“To realize one’s destiny is a person’s only obligation.” ~ Paulo Coelho
Before reading The Alchemist, I had heard about it in a number of different ways. But for some reason, I didn’t seek it out. It wasn’t until I saw the book literally in front of me at a library book sale that I picked it up. And I’m so glad I did, because this book is a gift to read. It is radiant, and necessary.
Coelho writes The Alchemist simply, as a fable. Yet, it is one of the most profound and important books I have ever read. What Coelho has to say about dreams, about love, about the very essence of our existence … is illuminating, provocative, and inspiring.
The copy I have is a 10th anniversary edition, with a commemorative introduction by Coelho. I am going to transcribe some of his reflections here:
I remember reading a letter from the American Publisher Harper Collins that said that: “reading The Alchemist was like getting up at dawn and seeing the sun rise while the rest of the world still slept.” I went outside, looked up at the sky, and thought to myself: “So, the book is going to be published in English!” At the time, I was struggling to establish myself as a writer and to follow my path despite all the voices telling me it was impossible…
The book has been translated into fifty-six languages, has sold more than twenty million copies, and people are beginning to ask: What’s the secret behind such huge success?
The only honest response is: I don’t know. All I know is that, like Santiago the shepherd boy, we all need to be aware of our personal calling … Whenever we do something that fills us with enthusiasm, we are following our legend. However, we don’t all have the courage to confront our own dream.
There are four obstacles. First: we are told from childhood onward that everything we want to do is impossible. We grow up with this idea, and as the years accumulate, so too do the layers of prejudice, fear, and guilt. There comes a time when our personal clling is so deeply buried in our soul as to be invisible. But it’s still there.
If we have courage to disinter dream, we are then faced by the second obstacle: love. We know what we want to do, but we are afraid of hurting those around us by abandoning everything in order to pursue our dream. We do not realize that love is just a further impetus, not something that will prevent us going forward. We do not realize that those who genuinely wish us well want us to be happy and are prepared to accompany us on that journey.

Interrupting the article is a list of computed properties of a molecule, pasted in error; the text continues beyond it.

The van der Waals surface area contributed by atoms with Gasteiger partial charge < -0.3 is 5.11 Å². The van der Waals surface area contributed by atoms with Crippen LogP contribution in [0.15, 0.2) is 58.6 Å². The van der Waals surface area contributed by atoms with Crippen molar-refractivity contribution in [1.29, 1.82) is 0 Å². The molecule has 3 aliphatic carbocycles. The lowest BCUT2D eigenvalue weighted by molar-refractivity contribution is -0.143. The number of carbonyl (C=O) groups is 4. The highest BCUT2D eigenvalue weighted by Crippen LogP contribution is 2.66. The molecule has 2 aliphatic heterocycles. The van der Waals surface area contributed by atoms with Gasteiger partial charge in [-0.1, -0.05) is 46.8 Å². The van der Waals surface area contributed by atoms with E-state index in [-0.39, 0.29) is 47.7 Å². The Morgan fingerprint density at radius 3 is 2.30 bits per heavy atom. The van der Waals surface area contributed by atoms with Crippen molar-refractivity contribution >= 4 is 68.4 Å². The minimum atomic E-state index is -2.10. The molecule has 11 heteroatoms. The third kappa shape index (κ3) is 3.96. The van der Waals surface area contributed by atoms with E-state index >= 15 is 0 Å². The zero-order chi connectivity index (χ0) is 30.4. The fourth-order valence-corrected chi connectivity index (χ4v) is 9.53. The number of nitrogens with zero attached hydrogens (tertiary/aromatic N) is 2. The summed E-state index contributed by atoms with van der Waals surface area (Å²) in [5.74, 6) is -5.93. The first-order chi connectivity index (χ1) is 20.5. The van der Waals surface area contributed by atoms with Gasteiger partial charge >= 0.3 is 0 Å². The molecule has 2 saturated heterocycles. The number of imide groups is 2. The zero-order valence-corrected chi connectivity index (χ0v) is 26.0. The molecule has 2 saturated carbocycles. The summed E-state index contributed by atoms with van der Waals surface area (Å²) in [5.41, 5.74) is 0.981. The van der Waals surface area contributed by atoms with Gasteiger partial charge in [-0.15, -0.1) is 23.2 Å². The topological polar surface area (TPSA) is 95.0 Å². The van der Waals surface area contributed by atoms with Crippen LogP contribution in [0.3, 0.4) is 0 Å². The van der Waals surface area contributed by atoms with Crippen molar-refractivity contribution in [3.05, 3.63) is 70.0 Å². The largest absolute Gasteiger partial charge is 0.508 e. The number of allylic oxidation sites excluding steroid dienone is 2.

Once we have accepted that love is a stimulus, we come up against the third obstacle: fear of the defeats we will meet on the path. We who fight for our dream suffer far more when it doesn’t work out, because we cannot fall back on the old exuse: “Oh, well, I didn’t really want it anyway.” We do want it and know that we have staked everything on it and that the path of the personal calling is no easier than any other path, except that our whole heart is in this journey. Then, we warriors of light must be prepared to have patience in difficult times and to know that the Universe is conspiring in our favor, even though we may not understand how.
I ask myself: are defeats necessary?
Well, necessary or not, they happen. When we first begin fighting for our dream, we have no experience and make many mistakes. The secret of life, though, is to fall seven times and to get up eight times.
Having disinterred our dream, having used the power of love to nurture it and spent many years living with the scars, we suddenly notice that what we always wanted is there, waiting for us, perhaps the very next day. Then comes the fourth obstacle: the fear of realizing the dream for which we fought all our lives.
The mere possibility of getting what we want fills the soul of the ordinary person with guilt. We look around at all those who have failed to get what they want and feel that we do not deserve to get what we want either. We forget about all the obstacles we overcame, all the suffering we endured, all the things we had to give up in order to get this far. I have known a lot of people who, when their personal calling was within their grasp, went on to commit a series of stupid mistakes and never reached their goal – when it was only a step away.
This is the most dangerous of the obstacles because it has a kind of saintly aura about it: renouncing joy and conquest. But if you believe yourself worthy of the thing you fought so hard to get, then you become an instrument, you help the Soul of the World, and you understand why you are here.
Rio de Janeiro
Translated by Margaret Jull Costa